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U.S. ag exports seen strong through '08, Fed study shows

Agriculture.com Staff 04/29/2008 @ 10:32am

Exports hold the key to ag commodity price strength in the U.S., thus today's extended period of high prices and resulting farm prosperity, according to a recent report by the Kansas City Federal Reserve Bank. But, will this export-driven prosperity continue?

In the last eight years, according to Fed economist Maria Akers and Omaha Branch Executive assistant vice president Jason Henderson, ag exports have left imports in the dust; exports are up 46% to $90 billion in 2008 compared just under $50 billion in 2000. This is up from just over $25 billion in 1976.

Could this decades-long trend be on its way to a turnaround? Akers and Henderson say it's possible, but that the reliance on exports as a farm-income driver will remain fast.

"Prosperity for U.S. agriculture often hinges on exports," according to Akers and Henderson. "Today, booming agricultural export activity is again driven by strong demand for agricultural products and tight global supplies."

But, will these healthy export levels and bolstered farm incomes continue? Like many economic circumstances, export levels are cyclical in nature, Akers and Henderson add. That combined with potential changes in domestic and global grain supplies, could change demand for U.S. products abroad.

"The uncertainties of agricultural export activity are large. Past booms suggest that fluctuations in global food production and other factors that shape global demand, such as changing economic conditions, exchange rates and trade policies will influence global trade opportunities," according to Akers and Henderson.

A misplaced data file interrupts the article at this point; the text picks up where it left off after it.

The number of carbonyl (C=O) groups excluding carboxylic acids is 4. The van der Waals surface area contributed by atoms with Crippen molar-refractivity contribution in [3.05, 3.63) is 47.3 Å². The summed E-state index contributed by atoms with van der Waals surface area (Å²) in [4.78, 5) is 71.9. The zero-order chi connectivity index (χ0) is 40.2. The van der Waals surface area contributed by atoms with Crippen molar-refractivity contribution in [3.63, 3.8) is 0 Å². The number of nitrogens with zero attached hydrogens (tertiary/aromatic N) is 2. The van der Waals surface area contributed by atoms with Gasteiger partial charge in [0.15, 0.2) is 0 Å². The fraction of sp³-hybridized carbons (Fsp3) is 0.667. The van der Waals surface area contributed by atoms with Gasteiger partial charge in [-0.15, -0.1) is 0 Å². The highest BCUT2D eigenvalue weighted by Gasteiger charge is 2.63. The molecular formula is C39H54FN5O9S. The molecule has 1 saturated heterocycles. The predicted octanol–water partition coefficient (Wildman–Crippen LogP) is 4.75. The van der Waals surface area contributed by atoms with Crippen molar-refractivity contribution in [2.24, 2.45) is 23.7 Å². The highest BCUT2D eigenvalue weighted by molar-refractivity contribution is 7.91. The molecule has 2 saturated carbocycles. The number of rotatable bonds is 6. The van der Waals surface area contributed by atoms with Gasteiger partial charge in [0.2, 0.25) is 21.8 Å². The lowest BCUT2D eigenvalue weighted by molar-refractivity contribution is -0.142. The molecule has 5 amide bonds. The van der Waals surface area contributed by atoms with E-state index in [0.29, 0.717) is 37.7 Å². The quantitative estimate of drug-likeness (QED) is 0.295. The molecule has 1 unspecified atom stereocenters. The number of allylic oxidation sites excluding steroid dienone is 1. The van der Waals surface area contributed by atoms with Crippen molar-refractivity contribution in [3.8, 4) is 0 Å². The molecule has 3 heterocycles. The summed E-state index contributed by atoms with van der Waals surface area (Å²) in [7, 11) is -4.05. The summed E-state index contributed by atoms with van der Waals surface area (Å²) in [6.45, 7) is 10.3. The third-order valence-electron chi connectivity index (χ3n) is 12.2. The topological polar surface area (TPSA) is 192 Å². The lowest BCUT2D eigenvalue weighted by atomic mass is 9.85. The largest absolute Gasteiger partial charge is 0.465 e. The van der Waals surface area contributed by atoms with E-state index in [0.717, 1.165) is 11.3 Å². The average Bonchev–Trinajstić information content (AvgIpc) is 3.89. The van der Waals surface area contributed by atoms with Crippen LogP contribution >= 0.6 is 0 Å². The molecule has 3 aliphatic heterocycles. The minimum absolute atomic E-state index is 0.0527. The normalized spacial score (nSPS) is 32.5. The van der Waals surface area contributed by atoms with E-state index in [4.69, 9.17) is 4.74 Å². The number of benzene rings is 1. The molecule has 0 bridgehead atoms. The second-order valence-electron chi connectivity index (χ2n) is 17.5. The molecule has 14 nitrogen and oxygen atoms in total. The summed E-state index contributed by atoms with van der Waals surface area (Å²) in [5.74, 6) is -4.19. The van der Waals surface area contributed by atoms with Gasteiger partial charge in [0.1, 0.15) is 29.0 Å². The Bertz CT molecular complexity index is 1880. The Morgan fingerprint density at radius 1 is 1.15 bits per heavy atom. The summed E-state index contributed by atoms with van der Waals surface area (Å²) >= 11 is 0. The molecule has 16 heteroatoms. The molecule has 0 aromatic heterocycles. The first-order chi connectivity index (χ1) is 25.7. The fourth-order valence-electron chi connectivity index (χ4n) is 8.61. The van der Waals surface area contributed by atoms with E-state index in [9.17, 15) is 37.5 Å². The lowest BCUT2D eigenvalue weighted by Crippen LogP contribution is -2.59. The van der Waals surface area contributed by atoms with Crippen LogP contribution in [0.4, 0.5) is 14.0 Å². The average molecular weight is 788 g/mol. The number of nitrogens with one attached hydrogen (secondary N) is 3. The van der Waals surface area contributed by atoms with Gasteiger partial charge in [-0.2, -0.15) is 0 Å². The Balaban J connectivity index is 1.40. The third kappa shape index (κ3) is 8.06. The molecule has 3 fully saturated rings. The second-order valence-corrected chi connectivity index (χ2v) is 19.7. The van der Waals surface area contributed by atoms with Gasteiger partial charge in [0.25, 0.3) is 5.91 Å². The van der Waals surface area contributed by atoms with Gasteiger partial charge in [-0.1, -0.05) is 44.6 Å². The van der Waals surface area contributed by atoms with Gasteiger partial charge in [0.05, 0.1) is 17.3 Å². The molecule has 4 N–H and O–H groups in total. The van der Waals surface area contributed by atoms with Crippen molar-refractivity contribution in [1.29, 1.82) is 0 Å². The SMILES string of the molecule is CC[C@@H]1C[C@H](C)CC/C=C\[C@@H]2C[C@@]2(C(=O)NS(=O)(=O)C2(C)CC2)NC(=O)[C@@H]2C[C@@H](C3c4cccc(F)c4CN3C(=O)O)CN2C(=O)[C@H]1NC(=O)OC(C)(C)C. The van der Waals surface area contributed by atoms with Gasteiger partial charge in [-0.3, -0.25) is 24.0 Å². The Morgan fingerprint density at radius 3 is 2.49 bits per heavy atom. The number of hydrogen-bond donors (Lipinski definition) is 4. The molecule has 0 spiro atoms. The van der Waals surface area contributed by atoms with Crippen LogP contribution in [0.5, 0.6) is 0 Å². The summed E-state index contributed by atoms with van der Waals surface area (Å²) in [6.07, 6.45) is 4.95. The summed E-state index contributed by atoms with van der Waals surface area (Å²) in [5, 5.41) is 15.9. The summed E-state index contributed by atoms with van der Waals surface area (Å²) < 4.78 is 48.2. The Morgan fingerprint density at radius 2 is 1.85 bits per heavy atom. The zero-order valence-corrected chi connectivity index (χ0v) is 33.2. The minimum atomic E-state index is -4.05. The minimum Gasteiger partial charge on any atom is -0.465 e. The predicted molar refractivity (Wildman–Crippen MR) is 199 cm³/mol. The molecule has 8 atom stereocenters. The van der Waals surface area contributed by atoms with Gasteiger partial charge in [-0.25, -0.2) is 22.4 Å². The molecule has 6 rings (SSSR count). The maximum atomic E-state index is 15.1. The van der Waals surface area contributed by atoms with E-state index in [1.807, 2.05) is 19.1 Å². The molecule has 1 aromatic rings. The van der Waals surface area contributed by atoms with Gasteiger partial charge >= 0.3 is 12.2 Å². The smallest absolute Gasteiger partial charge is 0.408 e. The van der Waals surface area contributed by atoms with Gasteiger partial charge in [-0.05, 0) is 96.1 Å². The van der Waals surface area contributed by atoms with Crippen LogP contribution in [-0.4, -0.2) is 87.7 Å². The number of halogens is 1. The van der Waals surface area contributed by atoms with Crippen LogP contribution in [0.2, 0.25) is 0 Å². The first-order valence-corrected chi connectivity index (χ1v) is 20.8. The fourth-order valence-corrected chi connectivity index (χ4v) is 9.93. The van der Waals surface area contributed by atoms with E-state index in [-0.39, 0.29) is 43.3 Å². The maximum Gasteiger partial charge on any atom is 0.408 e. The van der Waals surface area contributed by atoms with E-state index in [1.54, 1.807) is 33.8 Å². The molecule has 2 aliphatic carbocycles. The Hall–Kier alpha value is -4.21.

Other nations like Brazil and Argentina are making adjustments that will improve overall ag output. Combined with the potential for a year of inclement weather in major crop-producing parts of the U.S., this could shift global export demand at least partially away from the U.S. market. "If supplies rise as expected, the demand for agricultural goods will be a key determinant of U.S. exports," Akers and Henderson add.

All things considered, the recent run-up in export-driven grain prices should be sustained through this year, the Fed economists say. Whether it continues beyond '08 will depend on how the world responds to another year of U.S. dominance in the global trade of ag goods.

"Coupled with strong domestic demand, robust export activity is fueling another surge of prosperity at the farm gate, primarily in the crop sector. With expectations of lean supplies and robust demand, farmers could enjoy another bountiful year, due in large part to rising export opportunities," according to Akers and Henderson. "Future prosperity will hinge on a variety of factors, primarily the production response of world farmers, the success of trade agreements and the ability of world economic growth to underpin strong food demand, especially in developing countries."

Exports hold the key to ag commodity price strength in the U.S., thus today's extended period of high prices and resulting farm prosperity, according to a recent report by the Kansas City Federal Reserve Bank. But, will this export-driven prosperity continue?

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